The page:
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The Rediff Special/ G Parthasarthy
'Benazir was ready to fight the extremists'
December 27, 2007
I am sorry to hear of her death. She was a woman in an Islamic country and she had shown outstanding courage in taking on religious extremists. She will be remembered for it.
Her father was hanged by the Punjabi dictator General Zia-ul Haq. Now, she has been assassinated because the security provided to her was inadequate. Like her father's death, her death too will provoke deep emotions in Sindh against the dominance of the Punjabi establishment.
President Pervez Musharraf [Images] has already damaged Nawaz Sharif badly. Both Sharif and his brother Shahbaz cannot contest the election. Sharif's party has been spilt. His cadre is demoralised.
But Musharraf could not damage Benazir's political prospects because the Americans would not have allowed him to do so. Also, Musharraf has a personal enmity with Nawaz Sharif, but not with Benazir.
Benazir's assassination will further fragment the mainstream political parties in Pakistan. There were those who argued that she was an American stooge, but I feel that was overstated.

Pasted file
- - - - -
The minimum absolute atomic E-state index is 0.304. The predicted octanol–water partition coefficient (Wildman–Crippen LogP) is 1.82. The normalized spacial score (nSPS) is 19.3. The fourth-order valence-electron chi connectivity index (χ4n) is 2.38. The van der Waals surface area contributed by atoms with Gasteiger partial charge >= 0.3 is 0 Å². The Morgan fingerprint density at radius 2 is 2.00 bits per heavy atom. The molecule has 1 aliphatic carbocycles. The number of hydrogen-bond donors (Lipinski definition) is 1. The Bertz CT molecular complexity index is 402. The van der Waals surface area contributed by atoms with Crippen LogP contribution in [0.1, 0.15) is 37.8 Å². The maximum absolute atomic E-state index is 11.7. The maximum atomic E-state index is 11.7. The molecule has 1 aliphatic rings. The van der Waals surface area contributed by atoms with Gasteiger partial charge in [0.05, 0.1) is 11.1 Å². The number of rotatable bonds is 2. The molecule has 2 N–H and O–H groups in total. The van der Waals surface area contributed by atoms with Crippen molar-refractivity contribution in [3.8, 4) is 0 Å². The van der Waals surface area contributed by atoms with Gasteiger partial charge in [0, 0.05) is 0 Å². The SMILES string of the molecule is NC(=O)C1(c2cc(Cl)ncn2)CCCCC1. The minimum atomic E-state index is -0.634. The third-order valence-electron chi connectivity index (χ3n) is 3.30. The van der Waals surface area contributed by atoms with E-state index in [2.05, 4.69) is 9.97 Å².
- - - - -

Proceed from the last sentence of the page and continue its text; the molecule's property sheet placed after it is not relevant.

Unfortunately, after her death, there is not a single leader or inheritor in her party, the Pakistan People's Party, or in her family who can match her stature. If you look at the survivors of the Bhutto family, her sister does not have any political background while her sister-in-law is a Lebanese. I doubt if her husband Asif Ali Zardari will be accepted as a mass leader.
Benazir was one leader from a mainstream party who was ready to fight the extremists. Nawaz is ambivalent on this issue. Her death is a setback for the US gameplan in the region.
Musharraf, too, will be in dilemma. Since he is no longer the army chief, he will not opt for martial law under which the army chief takes the charge of the country. Pakistan is facing a serious crisis.G Parthasarthy spoke to Sheela Bhatt
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